Association Between Donor/Recipient BK Viral Serostatus and Risk of BK Viraemia Post-Transplantation

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Abstract

Introduction

The development of BK viraemia, and subsequently, BK nephropathy is a potentially devastating event associated with kidney transplant loss. In contrast to other clinically important viruses (e.g., CMV), donor and recipient BK serostatus is not routinely established pre-transplantation. It is therefore unclear whether active infection post-transplantation is donor-derived, due either to primary infection in a previously BK-naïve recipient or re-infection with a viral genotype not previously encountered, or recipient-derived, due to re-activation of latent virus as a consequence of immunosuppression. We investigated the BK serostatus of UK organ donors and examined the association of donor/recipient serostatus mismatch with development of BK viraemia post-transplantation.

Methods

Serum samples from 95 kidney donors, matched to 101 organs transplanted in our unit, were obtained from the national Quality in Organ Donation (QuOD) biobank; 10 recipients of these organs had developed BK viraemia (threshold >100 viral copies/ml). Donor serum was tested for BK IgG via ELISA, and for the presence of viral DNA. Recipient clinical data, including development of BK viraemia, time to/duration of viraemia, and peak viral load, were collected. Pre-transplant serum samples from 26 matched recipients, 5 with documented BK viraemia, were similarly analyzed and linked to donor serostatus.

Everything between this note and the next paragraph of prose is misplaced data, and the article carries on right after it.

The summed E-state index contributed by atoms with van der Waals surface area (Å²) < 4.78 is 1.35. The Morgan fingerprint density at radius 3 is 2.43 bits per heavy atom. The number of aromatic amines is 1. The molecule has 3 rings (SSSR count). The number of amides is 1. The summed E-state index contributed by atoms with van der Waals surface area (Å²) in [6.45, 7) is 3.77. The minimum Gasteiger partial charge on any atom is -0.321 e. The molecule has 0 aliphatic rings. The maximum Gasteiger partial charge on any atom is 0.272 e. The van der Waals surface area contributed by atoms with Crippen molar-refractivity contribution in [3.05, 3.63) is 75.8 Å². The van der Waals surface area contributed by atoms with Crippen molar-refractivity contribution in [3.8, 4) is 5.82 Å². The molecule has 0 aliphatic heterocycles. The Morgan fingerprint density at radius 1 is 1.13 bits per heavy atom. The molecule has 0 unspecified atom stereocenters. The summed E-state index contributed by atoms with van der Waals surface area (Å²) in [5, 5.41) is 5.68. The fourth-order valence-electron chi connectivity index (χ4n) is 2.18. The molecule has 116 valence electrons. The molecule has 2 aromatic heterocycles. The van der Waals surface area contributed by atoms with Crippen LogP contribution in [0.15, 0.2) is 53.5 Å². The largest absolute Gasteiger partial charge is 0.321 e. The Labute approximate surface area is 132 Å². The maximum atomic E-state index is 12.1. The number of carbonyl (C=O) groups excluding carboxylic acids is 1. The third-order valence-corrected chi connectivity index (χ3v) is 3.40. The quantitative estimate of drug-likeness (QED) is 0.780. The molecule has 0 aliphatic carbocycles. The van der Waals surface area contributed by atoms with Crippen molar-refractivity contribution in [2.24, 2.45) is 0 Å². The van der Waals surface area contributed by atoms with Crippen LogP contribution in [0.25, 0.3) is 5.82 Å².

Results

Of 95 donors evaluated, only 46 (48.4%) were seropositive for BK, none with detectable viraemia. 10/47 (21.3%) patients who received kidneys from BK seropositive donors developed BK viraemia, versus 6/54 (11.1%) patients who received kidneys from seronegative donors. The mean peak viral load was 100-fold higher in recipients of a kidney from a seropositive versus a seronegative donor (428331 vs 3293 copies/ml). Similar rates of BK seropositivity (14/26;53.8%) were seen in recipients pre-transplant. 4 (33.3%) seronegative recipients developed viraemia compared to 1 (7.1%) of seropositive recipients; 4/5 (80%) were seronegative pre-transplant, all 5 received a kidney from a seropositive donor.

Conclusion

In our pilot study, BK viraemia rates were increased in seronegative recipients, and in patients who received kidneys from seropositive donors. Our data suggest that determining the donor/recipient serotype mismatch may be a useful tool for stratifying the risk of BK disease.

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